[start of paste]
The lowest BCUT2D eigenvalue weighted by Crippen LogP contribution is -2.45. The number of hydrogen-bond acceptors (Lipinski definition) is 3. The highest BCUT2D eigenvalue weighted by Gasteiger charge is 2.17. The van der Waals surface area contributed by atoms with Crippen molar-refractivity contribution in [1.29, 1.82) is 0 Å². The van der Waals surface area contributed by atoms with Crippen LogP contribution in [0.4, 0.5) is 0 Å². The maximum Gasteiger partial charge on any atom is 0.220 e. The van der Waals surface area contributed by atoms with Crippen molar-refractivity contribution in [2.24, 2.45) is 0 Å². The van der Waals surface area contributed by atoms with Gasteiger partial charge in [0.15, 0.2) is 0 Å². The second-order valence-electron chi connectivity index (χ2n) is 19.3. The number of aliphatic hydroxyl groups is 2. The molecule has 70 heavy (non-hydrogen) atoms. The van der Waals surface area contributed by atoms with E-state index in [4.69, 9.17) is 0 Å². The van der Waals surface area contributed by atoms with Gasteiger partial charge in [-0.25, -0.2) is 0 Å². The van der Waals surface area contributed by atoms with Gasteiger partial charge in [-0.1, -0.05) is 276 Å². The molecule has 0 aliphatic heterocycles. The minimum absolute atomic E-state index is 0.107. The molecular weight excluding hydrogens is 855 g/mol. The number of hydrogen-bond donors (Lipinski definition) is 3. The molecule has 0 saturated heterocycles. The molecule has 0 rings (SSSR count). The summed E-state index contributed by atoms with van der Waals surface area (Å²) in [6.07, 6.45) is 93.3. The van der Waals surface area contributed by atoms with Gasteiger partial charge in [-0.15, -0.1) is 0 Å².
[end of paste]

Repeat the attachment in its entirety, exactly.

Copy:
The lowest BCUT2D eigenvalue weighted by Crippen LogP contribution is -2.45. The number of hydrogen-bond acceptors (Lipinski definition) is 3. The highest BCUT2D eigenvalue weighted by Gasteiger charge is 2.17. The van der Waals surface area contributed by atoms with Crippen molar-refractivity contribution in [1.29, 1.82) is 0 Å². The van der Waals surface area contributed by atoms with Crippen LogP contribution in [0.4, 0.5) is 0 Å². The maximum Gasteiger partial charge on any atom is 0.220 e. The van der Waals surface area contributed by atoms with Crippen molar-refractivity contribution in [2.24, 2.45) is 0 Å². The van der Waals surface area contributed by atoms with Gasteiger partial charge in [0.15, 0.2) is 0 Å². The second-order valence-electron chi connectivity index (χ2n) is 19.3. The number of aliphatic hydroxyl groups is 2. The molecule has 70 heavy (non-hydrogen) atoms. The van der Waals surface area contributed by atoms with E-state index in [4.69, 9.17) is 0 Å². The van der Waals surface area contributed by atoms with Gasteiger partial charge in [-0.25, -0.2) is 0 Å². The van der Waals surface area contributed by atoms with Gasteiger partial charge in [-0.1, -0.05) is 276 Å². The molecule has 0 aliphatic heterocycles. The minimum absolute atomic E-state index is 0.107. The molecular weight excluding hydrogens is 855 g/mol. The number of hydrogen-bond donors (Lipinski definition) is 3. The molecule has 0 saturated heterocycles. The molecule has 0 rings (SSSR count). The summed E-state index contributed by atoms with van der Waals surface area (Å²) in [6.07, 6.45) is 93.3. The van der Waals surface area contributed by atoms with Gasteiger partial charge in [-0.15, -0.1) is 0 Å².